Part 11 Compliance
Planning and Remediation of Systems for Part 11 Compliance
By Stephen Robert Goldman
In order to perform remediation planning, it is best to have a plan that details what is to be done, who is to do it and the time frames necessary to affect a speedy resolution.
Create a project plan in both narrative and chart format that contains work breakdown structures for collecting information about each application, computer or computerized system. This information becomes part of the Validation Master Plan describing the details of the information collected.
The outcome of the work from the Project Plan is a Validation Master Plan. From this, the various projects and their priorities are identified and created. Gap analysis or retrospective validation is performed. Procedural and System Controls are identified and put into place.
For each of the requirements of the regulation, formulate a series of questions that can be answered with yes, no or not applicable. For each system being assessed, apply these questions and document all observations and comments. The areas to be covered are from the regulation itself.
Using the validation plan, gap analyses and other analysis, create the User and Functional requirements, Installation Qualification (IQ), Operational Qualification (OQ) and Performance Qualification (PQ) protocols.
Create and implement Standard Operating Procedures (SOPs) to control the work that will be performed and ensure the security and integrity of the data. This process applies to everyone working in the GxP and Part 11 environment – Employees, Vendors, Contractors and Consultants. Everyone must be qualified prior to performing work.
In order to accomplish the task expeditiously, it may not be feasible initially to create a suite of SOPs. Under these circumstances, it is acceptable to specify in each document the best industry practice instead of referencing an SOP.
However, the SOPs must be planned, scheduled and created.
Do not reference non-existent or future documents in any document. Documents are not permitted to precede or pre-exist the documents that govern them. Chronology is determined by approval dates.
Remember, you are not expected to get everything done at once. Show intent, document that intent, and maintain the written evidence that demonstrates continued reasonable progress toward your goal.
In performing the 21 CFR Part 11 assessment and the Gap Analysis, the system controls required by Part 11 are determined and addressed. The first one, Validation, answers the questions:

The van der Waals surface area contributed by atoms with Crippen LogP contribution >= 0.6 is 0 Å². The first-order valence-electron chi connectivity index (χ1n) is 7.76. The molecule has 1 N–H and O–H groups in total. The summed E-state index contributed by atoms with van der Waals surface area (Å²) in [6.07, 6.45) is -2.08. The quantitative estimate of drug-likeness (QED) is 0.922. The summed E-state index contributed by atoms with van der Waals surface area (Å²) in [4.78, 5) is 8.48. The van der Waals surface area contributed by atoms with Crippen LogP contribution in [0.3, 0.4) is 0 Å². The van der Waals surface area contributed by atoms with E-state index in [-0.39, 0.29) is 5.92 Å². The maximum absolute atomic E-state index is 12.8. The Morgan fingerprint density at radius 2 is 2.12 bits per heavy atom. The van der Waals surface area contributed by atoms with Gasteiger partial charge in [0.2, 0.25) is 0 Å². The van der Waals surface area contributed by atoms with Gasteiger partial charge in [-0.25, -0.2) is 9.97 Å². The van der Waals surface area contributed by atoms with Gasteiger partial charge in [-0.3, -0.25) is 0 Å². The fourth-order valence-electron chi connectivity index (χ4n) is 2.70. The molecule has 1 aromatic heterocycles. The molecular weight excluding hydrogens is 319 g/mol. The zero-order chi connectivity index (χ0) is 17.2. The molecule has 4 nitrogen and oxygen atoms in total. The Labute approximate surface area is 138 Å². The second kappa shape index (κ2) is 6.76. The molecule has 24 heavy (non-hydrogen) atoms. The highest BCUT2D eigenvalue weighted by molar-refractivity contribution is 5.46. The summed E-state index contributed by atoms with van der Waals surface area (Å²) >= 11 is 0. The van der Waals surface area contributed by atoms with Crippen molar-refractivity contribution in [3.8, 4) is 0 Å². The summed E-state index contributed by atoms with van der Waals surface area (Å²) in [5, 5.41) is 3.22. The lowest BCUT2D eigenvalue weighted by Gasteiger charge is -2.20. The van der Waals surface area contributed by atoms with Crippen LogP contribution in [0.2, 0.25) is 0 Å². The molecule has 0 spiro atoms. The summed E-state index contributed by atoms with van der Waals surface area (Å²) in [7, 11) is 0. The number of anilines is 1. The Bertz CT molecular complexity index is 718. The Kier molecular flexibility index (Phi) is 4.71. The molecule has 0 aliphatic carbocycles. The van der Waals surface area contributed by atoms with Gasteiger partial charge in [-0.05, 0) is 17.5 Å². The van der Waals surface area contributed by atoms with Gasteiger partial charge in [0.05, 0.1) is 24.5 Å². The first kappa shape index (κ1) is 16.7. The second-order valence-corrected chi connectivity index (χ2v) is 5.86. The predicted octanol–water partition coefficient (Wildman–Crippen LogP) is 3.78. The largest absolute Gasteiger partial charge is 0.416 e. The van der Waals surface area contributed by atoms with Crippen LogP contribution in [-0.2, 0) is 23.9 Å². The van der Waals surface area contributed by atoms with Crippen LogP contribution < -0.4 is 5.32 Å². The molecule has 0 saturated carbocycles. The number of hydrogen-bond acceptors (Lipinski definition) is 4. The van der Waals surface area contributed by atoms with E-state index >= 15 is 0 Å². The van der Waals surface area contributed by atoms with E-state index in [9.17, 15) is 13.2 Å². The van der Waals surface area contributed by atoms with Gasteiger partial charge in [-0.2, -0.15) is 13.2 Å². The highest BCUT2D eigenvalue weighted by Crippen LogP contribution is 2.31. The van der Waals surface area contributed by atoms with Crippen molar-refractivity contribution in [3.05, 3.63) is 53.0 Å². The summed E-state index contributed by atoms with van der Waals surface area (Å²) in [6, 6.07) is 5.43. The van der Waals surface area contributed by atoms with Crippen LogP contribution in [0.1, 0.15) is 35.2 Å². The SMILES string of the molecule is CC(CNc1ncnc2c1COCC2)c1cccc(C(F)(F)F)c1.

Was the system built right?
Was the right system built?
Implement the development, remediation or upgrade. If it is a retrospective validation or a remediation and it will take too long to implement, proceed with what can be validated retrospectively. Be sure to document reasonable progress.
Using the validation plan and qualification protocols for each software application, computer or computerized system, execute the qualification protocols and tasks.
Prepare and approve the summary report for each executed protocol before going on to the next one.
Also, demonstrate that the work follows the written procedures and vice versa, through documentation. This applies to the validation work as well as ongoing operation and use. Remember, if it wasn’t documented, it didn’t happen!
Best industry practices and FDA Guidance documents indicate that in order to demonstrate that a computer or computerized system performs as it purports and is intended to perform, interim and final Summary Reports are required to demonstrate, in a summarized format, the outcomes of qualification testing.
An SOP should contain instructions and procedures that enable the creation of a Summary Report for Unit Testing, Installation Qualification (IQ), Operational Qualification (OQ) and Performance Qualification (PQ) protocols.
Summary Reports should be prepared as standalone documents for all projects. It is not good practice to include them as part of other documents in an attempt to reduce paperwork. This would only create more work over the length of the project, from misunderstandings and confusion. Clear, concise documents that address specific parts of any given project are best.